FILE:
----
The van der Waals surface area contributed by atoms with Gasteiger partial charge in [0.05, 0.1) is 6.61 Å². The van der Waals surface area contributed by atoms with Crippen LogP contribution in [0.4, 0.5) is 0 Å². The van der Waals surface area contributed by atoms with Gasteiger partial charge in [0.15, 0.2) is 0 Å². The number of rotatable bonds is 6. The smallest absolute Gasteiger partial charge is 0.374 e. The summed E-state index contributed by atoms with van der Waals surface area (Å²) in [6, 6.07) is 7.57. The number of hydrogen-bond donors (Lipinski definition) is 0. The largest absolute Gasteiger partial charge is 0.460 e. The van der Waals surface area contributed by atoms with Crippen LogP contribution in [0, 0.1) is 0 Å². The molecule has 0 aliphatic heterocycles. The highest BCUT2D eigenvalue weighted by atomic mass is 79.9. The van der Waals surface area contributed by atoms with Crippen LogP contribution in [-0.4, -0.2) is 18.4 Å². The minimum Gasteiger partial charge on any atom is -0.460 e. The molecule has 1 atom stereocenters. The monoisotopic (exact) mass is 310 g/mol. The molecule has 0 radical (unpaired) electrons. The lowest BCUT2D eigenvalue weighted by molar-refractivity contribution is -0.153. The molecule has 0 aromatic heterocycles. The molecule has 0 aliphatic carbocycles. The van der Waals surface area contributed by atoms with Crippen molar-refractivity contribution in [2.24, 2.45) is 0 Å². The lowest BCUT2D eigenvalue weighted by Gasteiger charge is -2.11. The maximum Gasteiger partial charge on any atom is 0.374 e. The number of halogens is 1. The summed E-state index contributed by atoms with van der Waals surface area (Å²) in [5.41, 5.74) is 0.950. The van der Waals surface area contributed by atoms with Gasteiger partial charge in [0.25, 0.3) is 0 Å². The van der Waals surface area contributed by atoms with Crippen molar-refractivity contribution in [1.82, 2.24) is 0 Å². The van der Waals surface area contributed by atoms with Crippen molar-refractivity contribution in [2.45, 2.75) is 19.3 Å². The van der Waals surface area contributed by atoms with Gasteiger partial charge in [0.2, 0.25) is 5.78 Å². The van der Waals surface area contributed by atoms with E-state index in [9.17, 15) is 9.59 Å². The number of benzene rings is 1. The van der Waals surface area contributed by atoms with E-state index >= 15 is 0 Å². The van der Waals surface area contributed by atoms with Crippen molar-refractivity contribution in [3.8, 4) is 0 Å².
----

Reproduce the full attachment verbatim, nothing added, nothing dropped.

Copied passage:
The van der Waals surface area contributed by atoms with Gasteiger partial charge in [0.05, 0.1) is 6.61 Å². The van der Waals surface area contributed by atoms with Crippen LogP contribution in [0.4, 0.5) is 0 Å². The van der Waals surface area contributed by atoms with Gasteiger partial charge in [0.15, 0.2) is 0 Å². The number of rotatable bonds is 6. The smallest absolute Gasteiger partial charge is 0.374 e. The summed E-state index contributed by atoms with van der Waals surface area (Å²) in [6, 6.07) is 7.57. The number of hydrogen-bond donors (Lipinski definition) is 0. The largest absolute Gasteiger partial charge is 0.460 e. The van der Waals surface area contributed by atoms with Crippen LogP contribution in [0, 0.1) is 0 Å². The molecule has 0 aliphatic heterocycles. The highest BCUT2D eigenvalue weighted by atomic mass is 79.9. The van der Waals surface area contributed by atoms with Crippen LogP contribution in [-0.4, -0.2) is 18.4 Å². The minimum Gasteiger partial charge on any atom is -0.460 e. The molecule has 1 atom stereocenters. The monoisotopic (exact) mass is 310 g/mol. The molecule has 0 radical (unpaired) electrons. The lowest BCUT2D eigenvalue weighted by molar-refractivity contribution is -0.153. The molecule has 0 aromatic heterocycles. The molecule has 0 aliphatic carbocycles. The van der Waals surface area contributed by atoms with Crippen molar-refractivity contribution in [2.24, 2.45) is 0 Å². The lowest BCUT2D eigenvalue weighted by Gasteiger charge is -2.11. The maximum Gasteiger partial charge on any atom is 0.374 e. The number of halogens is 1. The summed E-state index contributed by atoms with van der Waals surface area (Å²) in [5.41, 5.74) is 0.950. The van der Waals surface area contributed by atoms with Gasteiger partial charge in [0.25, 0.3) is 0 Å². The van der Waals surface area contributed by atoms with Crippen molar-refractivity contribution in [1.82, 2.24) is 0 Å². The van der Waals surface area contributed by atoms with Crippen molar-refractivity contribution in [2.45, 2.75) is 19.3 Å². The van der Waals surface area contributed by atoms with Gasteiger partial charge in [0.2, 0.25) is 5.78 Å². The van der Waals surface area contributed by atoms with E-state index in [9.17, 15) is 9.59 Å². The number of benzene rings is 1. The van der Waals surface area contributed by atoms with E-state index >= 15 is 0 Å². The van der Waals surface area contributed by atoms with Crippen molar-refractivity contribution in [3.8, 4) is 0 Å².